So not every violation of Article 14 of UNCAT leads to subsidiary protection. But that implies that some violations do. The Court went on to clarify:

It is therefore for the national court to ascertain, in the light of all current and relevant information, in particular reports by international organisations and non-governmental human rights organisations, whether, in the present case, MP is likely, if returned to his country of origin, to face a risk of being intentionally deprived of appropriate care for the physical and mental after-effects resulting from the torture he was subjected to by the authorities of that country. That will be the case, inter alia, if, in circumstances where, as in the main proceedings, a third country national is at risk of committing suicide because of the trauma resulting from the torture he was subjected to by the authorities of his country of origin, it is clear that those authorities, notwithstanding their obligation under Article 14 of the Convention against Torture, are not prepared to provide for his rehabilitation. There will also be such a risk if it is apparent that the authorities of that country have adopted a discriminatory policy as regards access to health care, thus making it more difficult for certain ethnic groups or certain groups of individuals, of which MP forms part, to obtain access to appropriate care for the physical and mental after-effects of the torture perpetrated by those authorities.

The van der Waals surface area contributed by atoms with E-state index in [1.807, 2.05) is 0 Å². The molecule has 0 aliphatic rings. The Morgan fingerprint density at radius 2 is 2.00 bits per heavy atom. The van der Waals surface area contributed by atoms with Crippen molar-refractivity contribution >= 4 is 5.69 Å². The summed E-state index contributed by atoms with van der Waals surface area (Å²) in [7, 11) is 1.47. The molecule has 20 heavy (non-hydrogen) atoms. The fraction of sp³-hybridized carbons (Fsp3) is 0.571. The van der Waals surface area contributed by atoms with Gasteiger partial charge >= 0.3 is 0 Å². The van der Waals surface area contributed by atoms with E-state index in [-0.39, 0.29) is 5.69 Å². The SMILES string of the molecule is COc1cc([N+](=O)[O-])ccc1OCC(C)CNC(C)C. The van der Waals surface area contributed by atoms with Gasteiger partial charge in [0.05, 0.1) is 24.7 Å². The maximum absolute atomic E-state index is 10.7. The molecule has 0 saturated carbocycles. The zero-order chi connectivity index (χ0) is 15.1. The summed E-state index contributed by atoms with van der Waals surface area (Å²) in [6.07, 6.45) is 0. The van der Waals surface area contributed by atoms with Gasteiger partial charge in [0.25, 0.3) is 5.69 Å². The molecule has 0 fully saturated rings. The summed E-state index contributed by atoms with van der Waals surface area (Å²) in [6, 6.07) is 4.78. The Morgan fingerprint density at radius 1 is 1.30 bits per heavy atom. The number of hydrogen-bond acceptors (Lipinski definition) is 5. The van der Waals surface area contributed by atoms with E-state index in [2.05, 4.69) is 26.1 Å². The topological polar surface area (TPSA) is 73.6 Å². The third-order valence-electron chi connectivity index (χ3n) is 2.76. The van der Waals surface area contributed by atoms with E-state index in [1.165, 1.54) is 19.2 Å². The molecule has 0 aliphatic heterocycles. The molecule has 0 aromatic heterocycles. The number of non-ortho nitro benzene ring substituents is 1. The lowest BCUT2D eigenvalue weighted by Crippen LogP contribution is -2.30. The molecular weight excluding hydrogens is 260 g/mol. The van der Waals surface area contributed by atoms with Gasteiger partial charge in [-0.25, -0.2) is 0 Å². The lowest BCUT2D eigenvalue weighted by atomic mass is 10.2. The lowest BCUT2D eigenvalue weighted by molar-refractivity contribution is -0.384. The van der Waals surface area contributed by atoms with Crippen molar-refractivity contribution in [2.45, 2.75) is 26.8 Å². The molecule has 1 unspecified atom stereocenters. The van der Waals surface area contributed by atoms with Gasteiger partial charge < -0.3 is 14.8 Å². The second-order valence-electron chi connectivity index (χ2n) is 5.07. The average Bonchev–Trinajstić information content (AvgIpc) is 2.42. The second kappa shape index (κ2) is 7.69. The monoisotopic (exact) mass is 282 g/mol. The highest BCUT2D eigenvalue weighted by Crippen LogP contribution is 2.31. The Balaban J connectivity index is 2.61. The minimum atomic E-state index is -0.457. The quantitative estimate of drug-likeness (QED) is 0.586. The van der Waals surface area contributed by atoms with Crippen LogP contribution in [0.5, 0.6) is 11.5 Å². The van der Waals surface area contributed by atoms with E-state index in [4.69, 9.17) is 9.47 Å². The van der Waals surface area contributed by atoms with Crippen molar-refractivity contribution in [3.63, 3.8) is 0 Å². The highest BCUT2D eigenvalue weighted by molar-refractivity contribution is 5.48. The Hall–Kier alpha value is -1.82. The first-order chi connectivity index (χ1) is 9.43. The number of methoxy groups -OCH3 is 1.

So there are two cases where subsidiary protection would apply, due to intentional deprivation of care: the authorities are “not prepared” to fulfil their UNCAT obligations of rehabilitation to a person at risk of suicide following from torture suffered in that country; or there is discriminatory policy “making it more difficult” for certain groups to obtain such treatment. These criteria are non-exhaustive (“inter alia”). The evidence to be considered to this end is “all current and relevant information, in particular reports by international organisations and non-governmental human rights organisations”. Again, the sources of evidence are non-exhaustive (“in particular”).

Comments

At first sight, the Court’s judgment sticks to the framework developed in its prior case law: there is no right to subsidiary protection in “medical cases”, except where care is deliberately refused. But look closely, and it’s clear that the Court has developed that case law in important ways in today’s judgment.